Woraen Who Save Pain*
Try CARDUI Next Time!
On account of pocr nourishment,
many women suffer functional pains
at certain times, and It Is for the.# that
CarQul is offered on the record ox the safe
relief It has brought and tl^e rood It has
done In helping to oyer com the cs'u'e of
womanly dlwomfort Mrs Cole Young, Of
Lees villa. La , writes: "I a as suffering with
Irregular I had guile a lot ci pain
whicu lu&de uie nertous. I loo* Cardbl and
found it helped ine in every *?v, miking
me leg'-lar and slopping (lie pain This
Quieted n.y nerve* m.-ing my he.... . much
better" ... It C>,rdui does not benefit
YOU consult a physician
9i date and tenor therewith, and
he stipulation! therein not having
**n complied with, end at the re
lueet of the holder of said indebted
leas, the undersigned trustee will,
>n Monday, March M. IBM. at 11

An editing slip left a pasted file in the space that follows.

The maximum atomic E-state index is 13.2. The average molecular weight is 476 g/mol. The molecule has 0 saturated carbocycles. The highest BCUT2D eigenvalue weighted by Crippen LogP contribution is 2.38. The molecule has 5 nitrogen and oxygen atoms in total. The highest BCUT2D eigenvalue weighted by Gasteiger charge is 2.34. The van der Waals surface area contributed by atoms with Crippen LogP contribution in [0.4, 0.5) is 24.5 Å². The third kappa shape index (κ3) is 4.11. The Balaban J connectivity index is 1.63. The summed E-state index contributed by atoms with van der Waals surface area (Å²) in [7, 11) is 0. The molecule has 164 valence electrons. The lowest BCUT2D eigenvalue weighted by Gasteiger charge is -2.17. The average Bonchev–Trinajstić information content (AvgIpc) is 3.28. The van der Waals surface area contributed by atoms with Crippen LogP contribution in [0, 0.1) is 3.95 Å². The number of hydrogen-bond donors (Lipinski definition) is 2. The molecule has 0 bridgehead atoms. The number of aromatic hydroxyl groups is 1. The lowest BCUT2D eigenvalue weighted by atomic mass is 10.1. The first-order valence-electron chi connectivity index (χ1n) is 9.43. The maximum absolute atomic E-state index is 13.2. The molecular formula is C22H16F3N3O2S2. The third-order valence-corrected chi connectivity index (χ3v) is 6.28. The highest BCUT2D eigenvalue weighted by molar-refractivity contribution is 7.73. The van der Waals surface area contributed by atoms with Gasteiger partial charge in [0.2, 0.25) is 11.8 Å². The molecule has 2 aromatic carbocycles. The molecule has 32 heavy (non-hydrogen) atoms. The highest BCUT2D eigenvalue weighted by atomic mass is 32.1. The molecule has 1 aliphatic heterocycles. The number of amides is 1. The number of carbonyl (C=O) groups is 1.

j clock noon, in front of the court -
louse door in WUhaaseton, N. C., of
fer at public auction, for cash, to
he highest bidder, the follow de
scribed land, to wit:
A one-half undivided interest in
he following tract of land, known
u the J. Louise Taylor home place,
ieeded to her by her father, the late
Stanley Peel, and containing T7
teres, more or leas, and dsacrihed
in the run ai Cow Brand
Charlotte Price line.
In the Charlotte Pilot line,
with the run at Cn
the various courses, a aoutbw<
i i mil ?i.
course to Htnrj D Peel's line.
alone Henry D. Peel's line to a
>tob; thence a norther* dlrec
D. Peel's line to
cues in the run ol Cow Branch. tb
or leas It beta* same li
to Maggie Taylor by J. Louise Taj
lor and recorded in public recti
try of Martin County.
This lith day at February, 1M
DILLON C. PEEL.